Research Papers: Electronic Cooling

Single-Phase Microscale Jet Stagnation Point Heat Transfer

[+] Author and Article Information
Gregory J. Michna1

Department of Mechanical, Aerospace, and Nuclear Engineering, Rensselaer Polytechnic Institute, Troy, NY 12180michng@rpi.edu

Eric A. Browne, Yoav Peles, Michael K. Jensen

Department of Mechanical, Aerospace, and Nuclear Engineering, Rensselaer Polytechnic Institute, Troy, NY 12180


Corresponding author.

J. Heat Transfer 131(11), 111402 (Aug 26, 2009) (8 pages) doi:10.1115/1.3154750 History: Received January 16, 2009; Revised May 04, 2009; Published August 26, 2009

An investigation of the pressure drop and impingement zone heat transfer coefficient trends of a single-phase microscale impinging jet was undertaken. Microelectromechanical system (MEMS) processes were used to fabricate a device with a 67-μm orifice. The water jet impinged on an 80-μm square heater on a normal surface 200μm from the orifice. Because of the extremely small heater area, the conjugate convection-conduction heat transfer process provided an unexpected path for heat losses. A numerical simulation was used to estimate the heat losses, which were quite large. Pressure loss coefficients were much higher in the range Red,o<500 than those predicted by available models for short orifice tubes; this behavior was likely due to the presence of the wall onto which the jet impinged. At higher Reynolds numbers, much better agreement was observed. Area-averaged heat transfer coefficients up to 80,000W/m2K were attained in the range 70<Red<1900. This corresponds to a 400W/cm2 heat flux at a 50°C temperature difference. However, this impingement zone heat transfer coefficient is nearly an order-of-magnitude less than that predicted by correlations developed from macroscale jet data, and the dependence on the Reynolds number is much weaker than expected. Further investigation of microjet heat transfer is needed to explain the deviation from expected behavior.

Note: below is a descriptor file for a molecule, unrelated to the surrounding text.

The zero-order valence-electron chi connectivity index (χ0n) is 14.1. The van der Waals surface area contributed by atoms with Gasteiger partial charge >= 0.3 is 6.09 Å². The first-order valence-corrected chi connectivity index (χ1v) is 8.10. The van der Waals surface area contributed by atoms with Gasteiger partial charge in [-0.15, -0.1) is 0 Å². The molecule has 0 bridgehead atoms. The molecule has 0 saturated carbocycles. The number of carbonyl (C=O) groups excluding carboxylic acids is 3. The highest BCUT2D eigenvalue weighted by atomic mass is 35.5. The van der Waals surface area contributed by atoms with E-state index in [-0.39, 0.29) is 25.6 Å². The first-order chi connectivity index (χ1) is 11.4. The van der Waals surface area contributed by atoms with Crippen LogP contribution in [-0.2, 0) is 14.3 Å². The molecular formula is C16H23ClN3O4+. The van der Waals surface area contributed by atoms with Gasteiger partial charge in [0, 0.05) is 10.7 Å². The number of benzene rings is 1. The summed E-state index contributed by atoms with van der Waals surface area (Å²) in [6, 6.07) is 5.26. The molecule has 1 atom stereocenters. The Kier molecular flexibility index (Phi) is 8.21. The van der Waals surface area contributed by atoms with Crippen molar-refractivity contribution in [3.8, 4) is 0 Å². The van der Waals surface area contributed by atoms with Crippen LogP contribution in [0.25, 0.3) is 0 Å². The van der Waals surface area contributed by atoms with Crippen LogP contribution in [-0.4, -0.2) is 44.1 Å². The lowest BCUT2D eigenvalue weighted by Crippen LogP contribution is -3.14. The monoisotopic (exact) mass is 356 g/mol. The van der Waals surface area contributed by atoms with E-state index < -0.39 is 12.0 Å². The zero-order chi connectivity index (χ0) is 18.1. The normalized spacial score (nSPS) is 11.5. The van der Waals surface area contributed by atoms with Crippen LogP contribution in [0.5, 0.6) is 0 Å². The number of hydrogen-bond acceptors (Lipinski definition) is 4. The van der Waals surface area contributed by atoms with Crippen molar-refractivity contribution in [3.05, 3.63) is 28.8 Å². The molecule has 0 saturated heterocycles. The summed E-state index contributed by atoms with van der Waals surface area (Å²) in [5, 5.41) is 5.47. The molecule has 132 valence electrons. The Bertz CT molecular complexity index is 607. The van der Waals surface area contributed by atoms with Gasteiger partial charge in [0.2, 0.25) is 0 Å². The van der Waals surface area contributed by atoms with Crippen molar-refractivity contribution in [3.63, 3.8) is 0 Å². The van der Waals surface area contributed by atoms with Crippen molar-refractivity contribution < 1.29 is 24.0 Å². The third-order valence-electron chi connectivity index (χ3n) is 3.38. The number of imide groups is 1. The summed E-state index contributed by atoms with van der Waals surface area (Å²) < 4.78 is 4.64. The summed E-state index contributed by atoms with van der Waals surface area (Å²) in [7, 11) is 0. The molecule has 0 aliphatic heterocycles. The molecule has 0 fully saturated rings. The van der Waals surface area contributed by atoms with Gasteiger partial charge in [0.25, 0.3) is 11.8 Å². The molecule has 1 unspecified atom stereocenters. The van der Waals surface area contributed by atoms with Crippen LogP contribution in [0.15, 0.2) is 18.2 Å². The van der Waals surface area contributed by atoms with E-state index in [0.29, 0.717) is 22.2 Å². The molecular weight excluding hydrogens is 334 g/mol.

Copyright © 2009 by American Society of Mechanical Engineers
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Figure 1

Schematic of the flow loop used in the experiments

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Figure 2

Schematic of the assembly of the fixture, the microdevice and the cover plate

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Figure 3

(a) Schematic of the microdevice and (b) a close up view of the orifice and the heater. The jet issues from the orifice in the center of the bottom surface of the channel. It impinges upon the heater 200 μm above (on the bottom surface of the Pyrex wafer), and the fluid exits down from either end of the channel.

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Figure 4

Schematic showing the paths from the heater through which heat is lost. Most of the heat is lost through the path labeled Qloss,2, which cannot be measured independently or calculated without knowledge of local heat transfer coefficients.

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Figure 5

Relationship between the resistance of the heater and average heater surface temperature. The error bars are smaller than symbol size.

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Figure 6

Plot of the measured vacuum heat losses and the heat losses calculated using finite element analysis for several values of heat transfer coefficient. The error bars for the measured values are smaller than the symbol size.

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Figure 7

The effect of Reynolds number on the pressure loss coefficient

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Figure 8

The heat transfer performance of the microjet



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